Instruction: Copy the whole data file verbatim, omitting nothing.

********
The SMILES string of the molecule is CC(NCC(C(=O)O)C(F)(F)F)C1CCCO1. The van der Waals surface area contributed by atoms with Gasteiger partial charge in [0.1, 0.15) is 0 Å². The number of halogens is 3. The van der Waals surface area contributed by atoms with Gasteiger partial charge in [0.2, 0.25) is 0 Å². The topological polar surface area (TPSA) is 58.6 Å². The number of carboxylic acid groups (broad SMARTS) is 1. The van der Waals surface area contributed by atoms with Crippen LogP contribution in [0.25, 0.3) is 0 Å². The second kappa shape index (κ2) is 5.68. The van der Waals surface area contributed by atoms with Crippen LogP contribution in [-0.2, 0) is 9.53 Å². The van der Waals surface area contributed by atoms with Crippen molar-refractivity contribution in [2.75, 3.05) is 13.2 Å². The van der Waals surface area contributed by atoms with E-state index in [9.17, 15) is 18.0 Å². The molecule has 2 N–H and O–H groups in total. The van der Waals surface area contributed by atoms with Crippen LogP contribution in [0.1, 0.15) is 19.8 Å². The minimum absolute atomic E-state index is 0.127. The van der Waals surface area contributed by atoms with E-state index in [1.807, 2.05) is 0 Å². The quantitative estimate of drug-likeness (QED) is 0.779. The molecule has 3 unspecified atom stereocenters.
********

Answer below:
The SMILES string of the molecule is CC(NCC(C(=O)O)C(F)(F)F)C1CCCO1. The van der Waals surface area contributed by atoms with Gasteiger partial charge in [0.1, 0.15) is 0 Å². The number of halogens is 3. The van der Waals surface area contributed by atoms with Gasteiger partial charge in [0.2, 0.25) is 0 Å². The topological polar surface area (TPSA) is 58.6 Å². The number of carboxylic acid groups (broad SMARTS) is 1. The van der Waals surface area contributed by atoms with Crippen LogP contribution in [0.25, 0.3) is 0 Å². The second kappa shape index (κ2) is 5.68. The van der Waals surface area contributed by atoms with Crippen LogP contribution in [-0.2, 0) is 9.53 Å². The van der Waals surface area contributed by atoms with Crippen molar-refractivity contribution in [2.75, 3.05) is 13.2 Å². The van der Waals surface area contributed by atoms with E-state index in [9.17, 15) is 18.0 Å². The molecule has 2 N–H and O–H groups in total. The van der Waals surface area contributed by atoms with Crippen LogP contribution in [0.1, 0.15) is 19.8 Å². The minimum absolute atomic E-state index is 0.127. The van der Waals surface area contributed by atoms with E-state index in [1.807, 2.05) is 0 Å². The quantitative estimate of drug-likeness (QED) is 0.779. The molecule has 3 unspecified atom stereocenters.